To plot a Tromp curve, both the size distribution and feed rate for two of the feed, oversize and undersize are required. Tromp curves can also be determined from the particle size distributions of all three components. Figure 4 shows the particle size distributions for the feed, overflow and underflow from a cement classifier. The grade efficiency can be calculated easily in the Mastersizer software by selecting records for the feed, underflow and overflow and the resulting Tromp curve is displayed on a grade efficiency report (Figure 5). In this case, the slope of the Tromp curve is quite steep, showing that the separator is performing well and is giving clean separation of the product. If this were not the case then remedial steps could be taken and performance re-assessed to reach optimal conditions. The plateau observed at small particle sizes within the Tromp curve relates to the presence of fine particles in the coarse oversize stream. These fines may be bypass material. However, they may also be fine particles which are adhered to coarse particles within the classifier, preventing them being separated into the underflow stream, but are subsequently dispersed during the laser diffraction measurements.

Cross contamination

The final experiment in this application note was designed to test for cross contamination in dry measurements. This was tested by making consecutive measurements of two different cement samples. Measurements were carried out using the Mastersizer and the Scirocco dry powder feeder with hopper as this test is particularly interesting for automated laboratories.

The testing process was as follows; 10 repeat measurements were made of sample A, followed by 10 repeat measurements of sample B. This established a reference size for both samples A and B. In order to try and simulate a situation where cross contamination could occur, alternating measurements of sample A and sample B were made. The particle size parameters (Dv10, Dv50 and Dv90) are plotted in Figure 6 for the initial measurements of sample A and sample B as well as the subsequent alternating measurements to test for contamination.

Figure 6 shows that the particle size remains unaffected by the alternating measurement sequence and therefore there is no cross contamination between consecutive measurements of sample A and sample B. The measurement reproducibility is of the order of 1%, based on the Dv50 measured for each grade, even when making alternate measurements.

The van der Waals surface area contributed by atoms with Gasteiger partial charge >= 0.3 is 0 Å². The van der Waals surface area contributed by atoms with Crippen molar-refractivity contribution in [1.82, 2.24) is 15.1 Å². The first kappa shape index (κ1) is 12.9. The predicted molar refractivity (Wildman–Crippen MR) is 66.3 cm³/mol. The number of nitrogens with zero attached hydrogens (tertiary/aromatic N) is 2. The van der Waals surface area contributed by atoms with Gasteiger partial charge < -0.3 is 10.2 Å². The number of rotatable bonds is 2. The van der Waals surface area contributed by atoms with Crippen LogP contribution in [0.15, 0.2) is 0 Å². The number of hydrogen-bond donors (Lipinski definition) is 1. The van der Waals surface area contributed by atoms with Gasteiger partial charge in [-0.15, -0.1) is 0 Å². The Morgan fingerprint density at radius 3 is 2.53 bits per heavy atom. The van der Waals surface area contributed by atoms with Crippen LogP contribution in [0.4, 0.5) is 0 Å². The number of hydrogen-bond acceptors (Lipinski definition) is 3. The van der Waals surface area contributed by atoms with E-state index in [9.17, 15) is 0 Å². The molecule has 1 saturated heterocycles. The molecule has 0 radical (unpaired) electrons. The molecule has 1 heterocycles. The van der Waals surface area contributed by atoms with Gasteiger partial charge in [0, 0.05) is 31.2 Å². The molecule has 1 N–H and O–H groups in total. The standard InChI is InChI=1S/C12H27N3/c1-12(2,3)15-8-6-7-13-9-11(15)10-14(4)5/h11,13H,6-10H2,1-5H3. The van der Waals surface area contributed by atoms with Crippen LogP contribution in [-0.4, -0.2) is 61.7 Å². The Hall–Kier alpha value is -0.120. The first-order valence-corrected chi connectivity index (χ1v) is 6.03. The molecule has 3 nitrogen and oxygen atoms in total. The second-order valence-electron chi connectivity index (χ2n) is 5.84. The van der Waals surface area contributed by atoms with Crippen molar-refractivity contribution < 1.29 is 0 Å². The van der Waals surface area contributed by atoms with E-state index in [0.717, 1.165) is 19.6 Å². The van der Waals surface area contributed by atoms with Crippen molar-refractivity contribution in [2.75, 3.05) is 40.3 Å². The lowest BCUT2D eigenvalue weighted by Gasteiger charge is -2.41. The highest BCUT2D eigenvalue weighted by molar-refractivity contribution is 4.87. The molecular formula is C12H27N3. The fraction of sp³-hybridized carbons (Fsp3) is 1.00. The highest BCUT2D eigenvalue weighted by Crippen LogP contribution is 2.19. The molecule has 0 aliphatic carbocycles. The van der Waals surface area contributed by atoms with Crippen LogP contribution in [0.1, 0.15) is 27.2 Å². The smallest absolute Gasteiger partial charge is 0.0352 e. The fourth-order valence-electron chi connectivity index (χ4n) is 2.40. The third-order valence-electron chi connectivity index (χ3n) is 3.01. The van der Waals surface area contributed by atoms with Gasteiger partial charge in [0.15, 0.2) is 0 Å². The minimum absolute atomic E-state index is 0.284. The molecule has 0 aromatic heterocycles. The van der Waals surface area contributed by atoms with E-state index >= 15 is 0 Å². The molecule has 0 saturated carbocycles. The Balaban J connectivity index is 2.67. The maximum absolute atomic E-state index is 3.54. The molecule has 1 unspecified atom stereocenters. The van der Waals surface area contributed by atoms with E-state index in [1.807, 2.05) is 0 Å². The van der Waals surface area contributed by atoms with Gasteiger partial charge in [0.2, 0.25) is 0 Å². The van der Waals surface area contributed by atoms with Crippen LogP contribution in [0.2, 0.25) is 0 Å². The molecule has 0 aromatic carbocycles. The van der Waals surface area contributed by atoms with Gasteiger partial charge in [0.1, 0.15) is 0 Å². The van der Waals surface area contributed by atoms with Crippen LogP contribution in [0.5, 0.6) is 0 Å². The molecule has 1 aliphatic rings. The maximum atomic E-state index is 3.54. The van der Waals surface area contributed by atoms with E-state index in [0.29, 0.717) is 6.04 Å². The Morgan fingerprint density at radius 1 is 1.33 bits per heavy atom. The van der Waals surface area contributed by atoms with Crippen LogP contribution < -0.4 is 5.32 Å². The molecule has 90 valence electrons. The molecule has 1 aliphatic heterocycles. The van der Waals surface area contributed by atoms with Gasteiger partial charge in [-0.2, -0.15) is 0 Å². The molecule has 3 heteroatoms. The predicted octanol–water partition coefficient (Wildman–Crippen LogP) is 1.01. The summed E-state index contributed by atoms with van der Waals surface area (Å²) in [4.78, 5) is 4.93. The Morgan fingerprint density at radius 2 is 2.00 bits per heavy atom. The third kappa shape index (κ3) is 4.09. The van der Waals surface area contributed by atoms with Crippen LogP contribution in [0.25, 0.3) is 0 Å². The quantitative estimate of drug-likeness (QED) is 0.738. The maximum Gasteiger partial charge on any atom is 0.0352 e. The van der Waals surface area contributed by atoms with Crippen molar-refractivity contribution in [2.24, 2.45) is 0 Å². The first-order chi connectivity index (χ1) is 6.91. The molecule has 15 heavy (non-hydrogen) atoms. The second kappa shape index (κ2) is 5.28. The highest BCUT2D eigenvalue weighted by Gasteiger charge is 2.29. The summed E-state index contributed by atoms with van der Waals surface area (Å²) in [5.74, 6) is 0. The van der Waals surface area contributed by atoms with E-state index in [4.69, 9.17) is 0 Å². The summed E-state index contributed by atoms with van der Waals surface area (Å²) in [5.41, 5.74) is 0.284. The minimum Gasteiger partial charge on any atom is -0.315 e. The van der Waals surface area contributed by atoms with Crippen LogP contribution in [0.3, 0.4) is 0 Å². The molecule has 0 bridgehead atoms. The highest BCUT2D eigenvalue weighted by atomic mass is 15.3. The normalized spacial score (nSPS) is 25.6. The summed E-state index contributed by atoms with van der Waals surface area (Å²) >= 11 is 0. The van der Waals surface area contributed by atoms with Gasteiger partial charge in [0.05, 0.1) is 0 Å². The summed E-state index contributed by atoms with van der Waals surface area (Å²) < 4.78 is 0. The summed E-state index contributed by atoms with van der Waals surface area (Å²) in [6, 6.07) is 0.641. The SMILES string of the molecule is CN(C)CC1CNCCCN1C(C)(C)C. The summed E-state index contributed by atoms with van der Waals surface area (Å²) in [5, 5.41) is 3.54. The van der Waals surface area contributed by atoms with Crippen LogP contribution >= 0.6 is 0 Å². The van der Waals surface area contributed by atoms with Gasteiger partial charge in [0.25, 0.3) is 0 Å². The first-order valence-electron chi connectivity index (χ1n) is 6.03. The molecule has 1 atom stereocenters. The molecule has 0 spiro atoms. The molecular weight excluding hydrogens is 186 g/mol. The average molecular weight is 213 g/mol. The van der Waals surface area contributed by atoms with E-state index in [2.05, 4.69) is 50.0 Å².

In an automated lab the software can monitor the cleanliness of the system it may not be possible to detect the more subtle effects of cross contamination. This experiment has demonstrated that the results of measurements are not affected by cross contamination. This should enable users to have a high degree of confidence in the results obtained from an automated system.

Conclusions

Laser diffraction is a fast and effective technique for measuring the particle size of cement. The size range of the Mastersizer is ideally suited to measuring material over broad size ranges. For example, measurements of raw mix to extra fine cement grades can be made without having to change any lenses. Sample can be dispersed either wet or dry and the Scirocco dry powder feeder provides an easy method for dispersing larger volumes of cement samples.

In this application note the particle size distribution of raw mix. CEM I and CEM II have been measured. CEM I contains a greater percentage of material between 3 and 30µm which indicates higher compressive strength. CEM II showed a greater proportion of coarse material indicating a slower hydration time. The efficiency of a separator has been determined from size distribution measurements of the feed, overflow and underflow. Finally a contamination study has been carried out to show that making consecutive measurements of different types of cement has no effect on the measured size distribution.